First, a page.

India: The crucial piece for South Korea’s New Southern Policy

Originally published in South Korea’s The Korea Times here

Written by Sourajit Aiyer

Most people are aware of India’s historical connection with the Association of Southeast Asian Nations (ASEAN), but not many are aware of India’s history with Korea.

According to mythology, a princess from India’s Ayodhya traveled to the Korean Peninsula, and settled there in 48 A.D. as Queen Suriratna. Many Koreans are said to trace their lineage to this royal couple.

But that was history! Contemporary relations are driven more by economics and geopolitics. And economics and geopolitics offer an interesting cocktail to mix South Korea’s New Southern Policy with India’s Act East Policy.

To give some backdrop, India launched a Look East Policy in the 1990s, focusing on the ASEAN markets for trade, investment and people-connections. This was upgraded to the Act East Policy in 2015, when ties expanded further in strategic areas. It catalyzed connectivity, infrastructure and institutional development, all necessary for productive ties.

Korea’s New Southern Policy is also focusing on the Southeast Asian region to deepen bilateral ties, but perhaps it is time the Blue House should look at India as the crucial piece for the success of its New Southern Policy, as India looks at Korea as the crucial piece in its Act East Policy. There are a few reasons for this:

First, the India-Korea relationship is free from the overhang of Chinese or Japanese influence. While engagement with Korea is becoming relevant for India given its potential role in counterbalancing China’s growing military clout in the region. More importantly, given the depth of China or Japan’s influence in some ASEAN markets, bilateral efforts with those countries for India or Korea often becomes enmeshed with the influence China or Japan exert on these ASEAN markets.

Both India and Korea have kept themselves largely multipolar, making each other free from such Chinese or Japanese influence. That augurs well for sustaining a stable political and diplomatic agenda.

Second, their economic ties can expand exponentially with the global sourcing model. That would expand market access, improve their competitiveness, reduce costs and help trade and investment move north.

Korea’s prowess in manufacturing and India’s location surrounded by fast-growing consumer markets of South Asia offers an ideal combination to invest into global sourcing facilities for Korean businesses in India. This is happening already, as seen by the $4 billion investments made by LG, Hyundai and Samsung in India. But there remains ample headroom for growth, to supply to the South Asian region.

India’s trade with Korea at $20 billion is similar to that with Singapore or Indonesia, but the complementarities offered in those relationships are less. A renewed focus on global sourcing facilities can help India-Korea economic ties and bring more results for the New Southern Policy.

Efforts like the Korea Plus initiative in India or a focus on India in the Korean trade ministry’s New Trade Order Strategy are in the right direction. Food processing, automobiles, textiles, electronics and telecom equipment offer tremendous scope to supply to third countries. As it is, India and Korea are exploring tripartite development work in third countries.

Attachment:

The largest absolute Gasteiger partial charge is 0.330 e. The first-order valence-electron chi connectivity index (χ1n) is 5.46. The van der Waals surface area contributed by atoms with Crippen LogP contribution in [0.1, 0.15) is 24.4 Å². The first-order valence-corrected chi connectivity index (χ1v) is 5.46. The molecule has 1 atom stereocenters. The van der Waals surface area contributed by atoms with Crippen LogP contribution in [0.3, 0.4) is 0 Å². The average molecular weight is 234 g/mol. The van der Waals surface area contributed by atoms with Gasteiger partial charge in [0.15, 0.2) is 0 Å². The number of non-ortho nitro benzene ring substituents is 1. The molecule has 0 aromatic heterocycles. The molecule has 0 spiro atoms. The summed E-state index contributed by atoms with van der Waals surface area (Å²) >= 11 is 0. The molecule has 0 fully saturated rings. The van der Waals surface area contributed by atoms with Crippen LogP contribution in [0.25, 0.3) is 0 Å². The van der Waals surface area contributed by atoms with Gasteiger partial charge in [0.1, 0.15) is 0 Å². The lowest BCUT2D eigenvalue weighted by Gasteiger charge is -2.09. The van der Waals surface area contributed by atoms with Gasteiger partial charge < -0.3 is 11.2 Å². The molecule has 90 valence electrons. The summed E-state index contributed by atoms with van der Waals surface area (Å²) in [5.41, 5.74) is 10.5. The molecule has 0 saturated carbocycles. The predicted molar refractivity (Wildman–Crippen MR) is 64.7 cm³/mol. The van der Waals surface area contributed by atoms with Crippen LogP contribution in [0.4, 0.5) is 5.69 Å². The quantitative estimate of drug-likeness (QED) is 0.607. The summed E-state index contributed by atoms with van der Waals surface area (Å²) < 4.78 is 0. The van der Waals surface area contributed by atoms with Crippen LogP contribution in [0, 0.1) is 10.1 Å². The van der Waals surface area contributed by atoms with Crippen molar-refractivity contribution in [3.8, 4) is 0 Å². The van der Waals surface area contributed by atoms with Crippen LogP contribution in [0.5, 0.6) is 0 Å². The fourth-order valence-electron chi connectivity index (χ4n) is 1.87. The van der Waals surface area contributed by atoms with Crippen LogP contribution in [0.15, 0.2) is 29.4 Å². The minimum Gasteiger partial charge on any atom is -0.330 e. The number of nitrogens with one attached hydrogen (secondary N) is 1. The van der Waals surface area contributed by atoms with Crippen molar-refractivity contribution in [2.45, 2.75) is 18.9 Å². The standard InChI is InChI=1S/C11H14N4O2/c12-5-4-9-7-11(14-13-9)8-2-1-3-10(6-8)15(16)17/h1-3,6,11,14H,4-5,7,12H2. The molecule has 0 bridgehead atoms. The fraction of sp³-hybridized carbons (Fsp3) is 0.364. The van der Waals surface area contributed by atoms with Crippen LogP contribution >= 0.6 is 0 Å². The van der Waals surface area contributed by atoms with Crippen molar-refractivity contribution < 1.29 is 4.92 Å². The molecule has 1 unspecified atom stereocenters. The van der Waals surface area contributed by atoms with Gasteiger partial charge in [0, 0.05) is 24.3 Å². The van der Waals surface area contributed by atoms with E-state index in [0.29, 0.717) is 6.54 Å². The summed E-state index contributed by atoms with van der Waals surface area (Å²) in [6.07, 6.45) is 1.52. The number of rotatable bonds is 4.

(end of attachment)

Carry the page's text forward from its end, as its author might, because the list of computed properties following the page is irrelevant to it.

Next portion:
Next, Korea announced in 2017 to upgrade the India-Korea relationship to the level of its traditional partners under the New Asia Community-Plus. The recently concluded Strategic Economic Dialogue, and the soon-to-be-held 2+2 consultation exercise of their foreign and defense ministries, would take bilateral ties further into strategic areas.

It is imperative to leverage this momentum and win dividends by deepening the focus of the New Southern Policy on India. That would help Korea reduce its overdependence on the U.S. or China for economics. For India, connecting its East Policy with the New Southern Policy would give it depth in terms of its Indo-Pacific security strategy.

Last, research offers an unparalleled avenue for cooperation. The plans for the Korea-India Future Strategy Group and Korea-India Centre for Research and Innovation Cooperation bode well to build the institutions for cooperation in research and innovation. Recent bilateral agreements between the two nations include areas such as biotechnology, science and information technology.

India’s flagship programs like Make in India and Smart Cities will continue to offer a huge opportunity for R&D, enabling innovation and research to take this relationship to the next level.

However, nothing can happen without deeper people-to-people connections. India’s strong relationships with the U.S., the U.K. or Japan are, in part, a result of the depth of the people-connections.

With neighborhoods like Songdo and Incheon housing several international development organizations, there is an opportunity to bring in more Indian expats into Korea, that brings natural gains to people-connections. While several Indian students are pursuing higher studies in Korea, this should be a priority-sector in the bilateral relationship.

Closer cultural connect with translated film or television content can also promote awareness, as would boosting air connectivity and assistance for tourists.

At the end, not only is India looking at Korea, even Indian states like Maharashtra and Telangana are soliciting Korean businesses. With the 2+2 dialogue creating further strategic mileage to the bilateral ties, it may be time Korea puts disproportionate emphasis on India in its New Southern Policy. That would be a win-win for both nations.

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